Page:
• The output of the sub-control module 92 is derived as is illustrated in the lower portion of Fig. 4. In particular, the error signal e supplied to the input terminal 94 of the sub-control module 92 is guided through a PI-element 98 which provides some amplification and integration of the error signal e. The result is supplied to the adder element 101 to which also a result of a multiplication between the term 2VDC/3idp and iout is provided. In fact, VDC and may iout be interrelated and may depend on each other. Assuming that the power produced by the wind farm is constant during the process, the incoming DC power may be constant, while the power transmitted to the grid may be reduced due to a fault. The excess of energy may thus have to be stored in the capacitors along the transmission line (capacitors of the converters and capacitors of the cables). While the VDC increases, iout may drop. When the power balance is achieved again, the DC voltage is maintained at a constant value The adder element 101 outputs a signal which is supplied to the output terminal 96 of the sub-control module 92.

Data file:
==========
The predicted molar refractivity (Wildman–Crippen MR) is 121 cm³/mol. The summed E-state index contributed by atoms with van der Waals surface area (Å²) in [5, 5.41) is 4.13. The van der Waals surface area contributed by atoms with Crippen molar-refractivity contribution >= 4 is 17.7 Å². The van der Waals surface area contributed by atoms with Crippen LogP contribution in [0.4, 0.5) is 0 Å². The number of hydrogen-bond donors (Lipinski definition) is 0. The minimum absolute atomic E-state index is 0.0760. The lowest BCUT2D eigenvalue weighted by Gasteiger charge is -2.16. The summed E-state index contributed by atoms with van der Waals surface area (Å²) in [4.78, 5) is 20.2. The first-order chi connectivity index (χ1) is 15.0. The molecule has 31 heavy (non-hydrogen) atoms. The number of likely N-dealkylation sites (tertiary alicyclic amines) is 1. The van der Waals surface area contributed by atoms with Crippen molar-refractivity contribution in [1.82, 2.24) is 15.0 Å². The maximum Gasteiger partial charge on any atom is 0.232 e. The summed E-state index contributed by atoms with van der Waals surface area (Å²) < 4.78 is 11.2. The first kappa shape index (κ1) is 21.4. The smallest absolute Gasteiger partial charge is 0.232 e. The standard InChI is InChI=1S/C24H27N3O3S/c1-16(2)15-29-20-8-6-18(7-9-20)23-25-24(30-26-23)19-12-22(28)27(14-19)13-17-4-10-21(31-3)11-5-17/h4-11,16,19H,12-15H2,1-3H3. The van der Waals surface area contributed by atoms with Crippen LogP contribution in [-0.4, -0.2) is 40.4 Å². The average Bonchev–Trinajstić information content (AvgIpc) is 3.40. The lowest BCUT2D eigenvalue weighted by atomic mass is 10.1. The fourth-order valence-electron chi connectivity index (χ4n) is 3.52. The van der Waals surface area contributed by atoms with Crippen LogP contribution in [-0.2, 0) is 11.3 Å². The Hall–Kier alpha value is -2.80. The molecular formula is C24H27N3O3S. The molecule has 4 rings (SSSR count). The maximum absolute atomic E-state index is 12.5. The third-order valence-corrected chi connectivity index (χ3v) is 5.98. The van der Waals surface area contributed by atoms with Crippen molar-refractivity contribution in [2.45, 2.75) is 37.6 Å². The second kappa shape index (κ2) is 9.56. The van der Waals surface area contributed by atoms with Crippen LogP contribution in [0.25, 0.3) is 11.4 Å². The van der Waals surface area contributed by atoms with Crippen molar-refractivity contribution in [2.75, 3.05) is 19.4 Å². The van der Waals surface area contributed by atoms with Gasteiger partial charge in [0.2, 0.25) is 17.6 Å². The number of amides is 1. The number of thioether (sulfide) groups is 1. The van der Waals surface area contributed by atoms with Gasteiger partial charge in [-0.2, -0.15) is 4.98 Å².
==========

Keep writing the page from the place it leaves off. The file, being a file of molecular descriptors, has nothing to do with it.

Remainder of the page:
• Fig. 5 illustrates on the left-hand side electrical properties measured or obtained at or close to the second converter 55 illustrated in Fig. 1 and on the right-hand side electrical properties at or close to the first converter 47 illustrated in Fig. 1.
  • In particular, all graphs have as an abscissa the time t measured in seconds s. Further, the graph 501 illustrates the AC-voltage V1 (curve 502), the graph 503 illustrates the current I1 (curve 504), the graph 505 illustrates the power P (curve 506), the graph 507 illustrates the DC-voltage (curve 508) and the graph 509 illustrates the reactive power (curve 510) as measured at the terminal 40 of the first converter 47 and/or as measured with the voltage sensor 61 illustrated in Fig. 1.
  • As can be seen from graph 507 the DC-voltage raises above the nominal value Vnominal and above a threshold Vth. At the same time (or previously) it is obvious from graph 501 that a voltage drop of the voltage V2 at the grid 5 occurred, in this case due to a fault. As is further obvious from Fig. 505 the power delivered to the grid falls due to the fault. In the illustrated case the grid 5 is subjected to a three phase voltage dip of 0.7 pu for 200 ms.